These Washington and New Mexico statutes were similar to the Illinois aggravated arson provision in that the latter also does not require a criminal intent on the part of a defendant, and the Illinois statute differs as it additionally requires proof that a fireman or policeman was injured. We must then consider whether the legislative object of preventing injury to police or fire officers has been reasonably met within constitutional limitations.

If the legislature intended, as urged by the State, by this means to discourage the burning of buildings or structures in order to protect the public generally from the hazard of fire, it more likely would have provided that injury to any person as a result of the burning constituted aggravated arson. Subsection (2) of the statute does so provide where any person receives great bodily harm as a result. The protections of subsection (3), however, are directed solely to fires causing injury to fire or police officers. They must, and regularly do, respond to the scene of fires in the performance of their duties and are more likely than are other members of the public to be exposed to those hazards. While the objective is laudable, we do not consider the statute to be a constitutionally reasonable means to attain it.

The proscriptions of the statute and its severe penalty are directed equally to the innocent as well as to the culpable. A farmer who wishes to destroy an old shed by fire; a home owner who in renovating his house burns off old paint; a fire chief who conducts a practice burning of a structure for training purposes; or, a demolition expert who breaks apart a useless building by explosives would all be guilty of aggravated arson if a fireman or policeman were even slightly injured at the scene. As noted, in State v. Spino "[n]o conceivable public purpose can be served by the prosecution and punishment of those who set fires for innocent and beneficial purposes." (State v. Spino (1963), 61 Wn.2d 246, 250, 377 P.2d 868, 870-71; compare People v. One 1979 Pontiac Grand Prix Automobile (1982), 89 Ill.2d 506, 511-12, 433 N.E.2d 1301; Brennan v. Illinois Racing Board (1969), 42 Ill.2d 352, 358, 247 N.E.2d 881; Heimgaertner v. Benjamin Electric Manufacturing Co. (1955), 6 Ill.2d 152, 159-62, 128 N.E.2d 691.) Fire and police officers will be at the scene of a fire regardless of whether it was started by an arsonist or a person having no culpable motive. Making an arsonist subject to more severe penalties for the offense should fire or police officers be injured would be more understandable, and that may well have been the intention of the legislature when it considered adoption of the new offense of aggravated arson.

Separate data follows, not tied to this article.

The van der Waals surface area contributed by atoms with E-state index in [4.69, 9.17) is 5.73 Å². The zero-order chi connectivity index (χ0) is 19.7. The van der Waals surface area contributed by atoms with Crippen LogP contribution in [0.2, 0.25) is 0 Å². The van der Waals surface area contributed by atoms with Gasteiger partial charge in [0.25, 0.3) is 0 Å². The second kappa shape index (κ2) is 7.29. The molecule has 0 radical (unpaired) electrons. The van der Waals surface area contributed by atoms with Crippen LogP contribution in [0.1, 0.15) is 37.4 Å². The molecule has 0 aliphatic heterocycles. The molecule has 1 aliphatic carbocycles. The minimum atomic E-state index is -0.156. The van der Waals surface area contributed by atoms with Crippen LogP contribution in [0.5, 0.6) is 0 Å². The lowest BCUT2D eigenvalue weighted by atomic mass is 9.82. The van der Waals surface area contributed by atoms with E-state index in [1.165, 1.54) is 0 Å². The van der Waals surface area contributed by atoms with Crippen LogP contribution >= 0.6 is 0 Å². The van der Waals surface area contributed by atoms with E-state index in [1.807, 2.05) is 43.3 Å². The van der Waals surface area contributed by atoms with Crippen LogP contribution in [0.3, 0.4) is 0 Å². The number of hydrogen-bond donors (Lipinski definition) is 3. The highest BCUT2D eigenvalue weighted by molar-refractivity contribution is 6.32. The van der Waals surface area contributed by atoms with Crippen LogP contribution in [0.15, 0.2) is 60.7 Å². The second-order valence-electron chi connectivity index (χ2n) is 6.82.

• 2 We have concluded that the aggravated arson statute, as charged against defendant, is an unreasonable and arbitrary means of achieving the object sought of protecting fire and police officers from injury. It is unlikely that persons who may innocently burn a building or a structure, believing they are acting within their rights to do so, could be aware they subject themselves to Class X penalties if, as a result, an officer is injured, and it is thus questionable whether this provision gives any further protection to the officers.

In view of our disposition of this issue we need not consider other matters asserted as error by defendant.

Accordingly, the judgment of the circuit court must be reversed.

Reversed.

SEIDENFELD, P.J., and LINDBERG, J., concur.

19840119

© 2002 VersusLaw Inc.